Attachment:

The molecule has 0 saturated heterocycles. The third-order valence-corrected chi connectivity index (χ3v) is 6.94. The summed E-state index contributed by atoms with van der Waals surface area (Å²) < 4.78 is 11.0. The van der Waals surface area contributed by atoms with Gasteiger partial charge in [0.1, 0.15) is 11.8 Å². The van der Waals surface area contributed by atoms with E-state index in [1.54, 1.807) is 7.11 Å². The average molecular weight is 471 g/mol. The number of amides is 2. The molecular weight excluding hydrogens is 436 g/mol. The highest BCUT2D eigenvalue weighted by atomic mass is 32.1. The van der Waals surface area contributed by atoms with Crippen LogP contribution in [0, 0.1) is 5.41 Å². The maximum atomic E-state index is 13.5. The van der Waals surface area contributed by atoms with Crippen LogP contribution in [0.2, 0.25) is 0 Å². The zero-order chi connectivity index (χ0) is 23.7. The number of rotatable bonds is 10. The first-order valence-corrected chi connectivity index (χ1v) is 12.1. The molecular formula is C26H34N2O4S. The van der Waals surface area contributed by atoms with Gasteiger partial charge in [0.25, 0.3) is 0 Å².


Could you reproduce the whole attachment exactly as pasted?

The molecule has 0 saturated heterocycles. The third-order valence-corrected chi connectivity index (χ3v) is 6.94. The summed E-state index contributed by atoms with van der Waals surface area (Å²) < 4.78 is 11.0. The van der Waals surface area contributed by atoms with Gasteiger partial charge in [0.1, 0.15) is 11.8 Å². The van der Waals surface area contributed by atoms with E-state index in [1.54, 1.807) is 7.11 Å². The average molecular weight is 471 g/mol. The number of amides is 2. The molecular weight excluding hydrogens is 436 g/mol. The highest BCUT2D eigenvalue weighted by atomic mass is 32.1. The van der Waals surface area contributed by atoms with Crippen LogP contribution in [0, 0.1) is 5.41 Å². The maximum atomic E-state index is 13.5. The van der Waals surface area contributed by atoms with Crippen LogP contribution in [0.2, 0.25) is 0 Å². The zero-order chi connectivity index (χ0) is 23.7. The number of rotatable bonds is 10. The first-order valence-corrected chi connectivity index (χ1v) is 12.1. The molecular formula is C26H34N2O4S. The van der Waals surface area contributed by atoms with Gasteiger partial charge in [0.25, 0.3) is 0 Å².